The Tithe

The flame flashed, light exploding into the air around the torch. This lasted but a second, as the light flushed back to the timid flame that remained. Finding its courage, the flame grew in boldness, and soon I was able to take in my surroundings.

My gaze started low. My throat clogged when I was not greeted with the view of my feet that I had obviously taken for granted. A circle of grey surrounded my ankles, taunting me in the absence of five toes. It almost seemed to bubble with laughter at my obvious dismay, but that wasn’t quite it. The obstruction in my throat became a grunt of air when I realized the grey was but a fog, one that rose from the ground that my, now confirmed, feet stood upon.

Brown. Brown was all I was able to make of the actual ground. It was too obscured by the lazy fog that sat thick, clinging to the floor like a child would his mother on the first day of school. As I lifted my eyes from below, only fog was eager to greet me.

I did not know where I was.

I began to walk. Slowly, at first, head anxiously bent forward, kicking away the fog to ensure that my next step would not be my last. After several minutes of this, I grew bold. Or was it frantic? Either way, I assumed my foot placement, and quickened my pace. I allowed my attention to stretch, trying to reach the edge of the fog with my imagination.

Was I dreaming?

Perhaps I am on a beach. Recovering from a normal Friday night of overly ambitious drinking. This fog seemed familiar in that aspect, but the lack of a headache would make this scenario seem unlikely.

So what was this? I craned my neck around. The faint yellow glow cast from my torch and reached out several feet in every direction, yet succumbed to the thickness and persistence of the fog and ultimately faded out. I continued on.

Thoughts danced along the edge of my consciousness, but I was too groggy to bring them to the forefront. I felt like I had been submerged in a vat of glue, and every movement and conscious moment was sluggish. Exaggerated, even.

The light grew stronger as I grew more confused. Or the fog was growing tired of its uninterrupted reign. Whichever way, I was ripped out of my thoughts as I became aware that I stood in a ravine.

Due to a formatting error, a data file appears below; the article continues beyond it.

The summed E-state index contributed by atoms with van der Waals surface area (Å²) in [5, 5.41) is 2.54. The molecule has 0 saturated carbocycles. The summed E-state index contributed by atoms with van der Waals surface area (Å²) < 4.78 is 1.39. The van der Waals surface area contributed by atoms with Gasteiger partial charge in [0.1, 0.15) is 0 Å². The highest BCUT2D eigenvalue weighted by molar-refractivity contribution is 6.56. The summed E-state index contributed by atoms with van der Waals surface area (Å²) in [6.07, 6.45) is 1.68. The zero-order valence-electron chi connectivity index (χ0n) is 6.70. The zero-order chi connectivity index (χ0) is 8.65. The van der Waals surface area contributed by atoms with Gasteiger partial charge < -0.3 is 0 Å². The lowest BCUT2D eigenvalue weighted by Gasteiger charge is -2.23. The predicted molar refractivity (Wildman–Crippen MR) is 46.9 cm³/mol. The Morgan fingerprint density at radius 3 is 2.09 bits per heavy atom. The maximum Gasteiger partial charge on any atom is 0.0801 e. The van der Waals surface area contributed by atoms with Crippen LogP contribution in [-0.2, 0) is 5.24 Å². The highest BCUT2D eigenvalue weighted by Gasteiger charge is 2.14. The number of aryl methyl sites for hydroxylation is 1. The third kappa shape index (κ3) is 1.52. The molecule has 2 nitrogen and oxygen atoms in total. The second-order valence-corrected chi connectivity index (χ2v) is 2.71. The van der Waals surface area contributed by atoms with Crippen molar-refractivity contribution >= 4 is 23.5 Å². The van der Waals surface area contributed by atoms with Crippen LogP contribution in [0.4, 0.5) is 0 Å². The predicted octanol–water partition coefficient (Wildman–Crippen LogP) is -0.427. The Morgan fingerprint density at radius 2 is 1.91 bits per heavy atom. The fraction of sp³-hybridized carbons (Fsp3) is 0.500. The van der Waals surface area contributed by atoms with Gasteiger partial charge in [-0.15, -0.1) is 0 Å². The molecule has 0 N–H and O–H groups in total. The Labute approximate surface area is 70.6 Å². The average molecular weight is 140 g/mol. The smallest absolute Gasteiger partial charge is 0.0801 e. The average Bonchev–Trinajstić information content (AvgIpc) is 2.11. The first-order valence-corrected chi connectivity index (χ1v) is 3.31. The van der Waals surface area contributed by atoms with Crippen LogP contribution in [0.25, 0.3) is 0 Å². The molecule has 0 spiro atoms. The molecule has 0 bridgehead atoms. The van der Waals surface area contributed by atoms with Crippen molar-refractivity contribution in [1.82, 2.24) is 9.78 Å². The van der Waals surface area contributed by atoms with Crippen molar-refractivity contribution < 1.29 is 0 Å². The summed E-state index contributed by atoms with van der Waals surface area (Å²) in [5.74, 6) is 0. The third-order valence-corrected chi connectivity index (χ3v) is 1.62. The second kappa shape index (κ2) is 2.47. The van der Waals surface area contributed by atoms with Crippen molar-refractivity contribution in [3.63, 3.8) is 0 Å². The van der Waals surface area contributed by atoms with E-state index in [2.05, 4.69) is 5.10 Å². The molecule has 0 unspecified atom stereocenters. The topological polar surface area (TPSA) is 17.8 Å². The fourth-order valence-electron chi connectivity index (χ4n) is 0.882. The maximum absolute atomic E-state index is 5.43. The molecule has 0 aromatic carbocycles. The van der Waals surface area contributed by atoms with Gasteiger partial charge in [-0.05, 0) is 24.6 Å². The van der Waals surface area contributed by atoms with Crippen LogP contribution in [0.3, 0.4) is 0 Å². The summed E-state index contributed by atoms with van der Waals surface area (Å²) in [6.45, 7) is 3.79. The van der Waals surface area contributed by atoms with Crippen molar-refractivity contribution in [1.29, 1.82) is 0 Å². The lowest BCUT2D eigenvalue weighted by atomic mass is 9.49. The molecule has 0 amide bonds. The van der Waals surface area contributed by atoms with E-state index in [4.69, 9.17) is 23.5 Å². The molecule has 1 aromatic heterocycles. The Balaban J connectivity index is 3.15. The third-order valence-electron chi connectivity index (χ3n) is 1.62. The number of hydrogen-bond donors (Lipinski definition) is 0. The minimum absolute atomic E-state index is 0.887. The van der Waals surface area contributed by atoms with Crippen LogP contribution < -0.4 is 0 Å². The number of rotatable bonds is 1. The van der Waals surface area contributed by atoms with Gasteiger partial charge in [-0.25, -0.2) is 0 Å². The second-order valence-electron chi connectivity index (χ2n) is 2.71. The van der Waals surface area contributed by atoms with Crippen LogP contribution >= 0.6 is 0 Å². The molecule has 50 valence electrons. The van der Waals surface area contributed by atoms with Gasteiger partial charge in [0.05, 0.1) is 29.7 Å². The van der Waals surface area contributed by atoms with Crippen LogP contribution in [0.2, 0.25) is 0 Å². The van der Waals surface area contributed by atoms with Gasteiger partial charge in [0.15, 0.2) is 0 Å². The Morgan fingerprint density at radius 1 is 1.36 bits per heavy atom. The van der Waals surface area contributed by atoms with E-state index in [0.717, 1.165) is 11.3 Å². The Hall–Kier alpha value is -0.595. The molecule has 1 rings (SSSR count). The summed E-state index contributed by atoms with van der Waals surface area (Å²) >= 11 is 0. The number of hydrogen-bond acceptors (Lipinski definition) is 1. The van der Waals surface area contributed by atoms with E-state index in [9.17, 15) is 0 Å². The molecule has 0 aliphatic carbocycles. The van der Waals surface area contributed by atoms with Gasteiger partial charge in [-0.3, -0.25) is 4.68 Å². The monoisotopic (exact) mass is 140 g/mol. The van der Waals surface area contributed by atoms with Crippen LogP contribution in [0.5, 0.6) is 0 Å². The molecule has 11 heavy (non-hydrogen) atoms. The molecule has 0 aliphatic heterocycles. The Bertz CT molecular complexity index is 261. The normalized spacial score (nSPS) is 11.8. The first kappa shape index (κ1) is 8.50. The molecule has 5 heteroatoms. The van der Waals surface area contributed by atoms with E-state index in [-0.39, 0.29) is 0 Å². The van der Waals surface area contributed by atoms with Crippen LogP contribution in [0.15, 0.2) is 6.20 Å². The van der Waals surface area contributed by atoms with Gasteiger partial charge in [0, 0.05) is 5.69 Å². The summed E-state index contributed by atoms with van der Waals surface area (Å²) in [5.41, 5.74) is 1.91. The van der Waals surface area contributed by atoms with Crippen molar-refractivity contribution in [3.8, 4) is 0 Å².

I could now see the cracked ground I stood upon. Dusty, brown, and dead. If I had to guess, this dirt was older than life itself. It panned out in all directions, coming to an end at both to my right and to my left. Ahead and behind me, however, this dirt path continued on into the fog, an expanse currently unknown to me. To my left and right, this dirt found its end when it became a wall.

The walls (cliffs?) went straight up. And up. Above me (a direction I had not yet taken the liberty to explore in my current state), the air was still tinted brown, yet I could make out the top of the walls. Their tops jutted out into familiar shapes. Wait. Faces?

I stretched my right arm as far above me as I could, stretching my neck and trying to take in the view above me, hoping the torch could bring some answers if it were closer. I was given no comfort with the results.

The walls weren’t walls, they were figures. People. Things? They stood above me, at least 50 feet tall. Hunched over, draped in what I could only call robes, I saw the outline of a face. Skull, to be accurate, but yet…I could see past the faded white bone and identify a face. As if there was a person behind the skull. Was that it? No, I think it was the person before it was only a skull.

They sat and they watched me. These figures. I whirled in circles, and I could see them all. Dozens, if not hundreds. Shoulder to shoulder, towering above me, hunched over and watching my every move. This realization brought fear, but that would not compare to the feeling I was forced into next. What I saw now, as I brought my torch high above my head, was a figure removing its hood. How, I could not say, as I saw no hands. No method of removal, yet the skull came fully into view as the hood fell back.

Dozens of shapes jettisoned from the back of the skull as it became fully exposed to the light. I kept looking up, and these shapes swirled about, unrecognizable in form, but floating away from view. The skull stood naked, but I saw its face. In midst of my terror, I could only think one thought.

I know that face. I remember.


What could I last remember?

This thought was what brought on the headache – one so piercing that I instantly lurched to my knees, my right arm twitched and inadvertently threw the torch beyond my grasp. I cried out in surprise, a quick stream of pain pouring over my eyes before they went utterly black, and once again, I was gone.

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